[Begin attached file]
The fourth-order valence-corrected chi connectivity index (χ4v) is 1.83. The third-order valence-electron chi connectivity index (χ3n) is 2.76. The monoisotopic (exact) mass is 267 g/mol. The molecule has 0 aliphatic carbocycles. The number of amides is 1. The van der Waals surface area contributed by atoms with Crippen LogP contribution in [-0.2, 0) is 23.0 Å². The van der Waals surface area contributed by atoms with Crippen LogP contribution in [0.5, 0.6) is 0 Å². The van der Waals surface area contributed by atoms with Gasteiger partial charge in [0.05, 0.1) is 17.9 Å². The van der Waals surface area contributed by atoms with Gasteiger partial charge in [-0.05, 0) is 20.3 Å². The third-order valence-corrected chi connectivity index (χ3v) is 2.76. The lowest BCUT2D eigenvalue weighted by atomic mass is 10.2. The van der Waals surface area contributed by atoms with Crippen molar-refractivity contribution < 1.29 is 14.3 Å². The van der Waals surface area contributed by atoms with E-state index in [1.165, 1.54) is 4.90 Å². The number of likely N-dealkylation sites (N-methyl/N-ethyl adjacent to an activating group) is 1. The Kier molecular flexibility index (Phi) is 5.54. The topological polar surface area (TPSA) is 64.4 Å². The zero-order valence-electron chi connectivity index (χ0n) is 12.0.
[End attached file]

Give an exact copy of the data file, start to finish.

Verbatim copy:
The fourth-order valence-corrected chi connectivity index (χ4v) is 1.83. The third-order valence-electron chi connectivity index (χ3n) is 2.76. The monoisotopic (exact) mass is 267 g/mol. The molecule has 0 aliphatic carbocycles. The number of amides is 1. The van der Waals surface area contributed by atoms with Crippen LogP contribution in [-0.2, 0) is 23.0 Å². The van der Waals surface area contributed by atoms with Crippen LogP contribution in [0.5, 0.6) is 0 Å². The van der Waals surface area contributed by atoms with Gasteiger partial charge in [0.05, 0.1) is 17.9 Å². The van der Waals surface area contributed by atoms with Gasteiger partial charge in [-0.05, 0) is 20.3 Å². The third-order valence-corrected chi connectivity index (χ3v) is 2.76. The lowest BCUT2D eigenvalue weighted by atomic mass is 10.2. The van der Waals surface area contributed by atoms with Crippen molar-refractivity contribution < 1.29 is 14.3 Å². The van der Waals surface area contributed by atoms with E-state index in [1.165, 1.54) is 4.90 Å². The number of likely N-dealkylation sites (N-methyl/N-ethyl adjacent to an activating group) is 1. The Kier molecular flexibility index (Phi) is 5.54. The topological polar surface area (TPSA) is 64.4 Å². The zero-order valence-electron chi connectivity index (χ0n) is 12.0.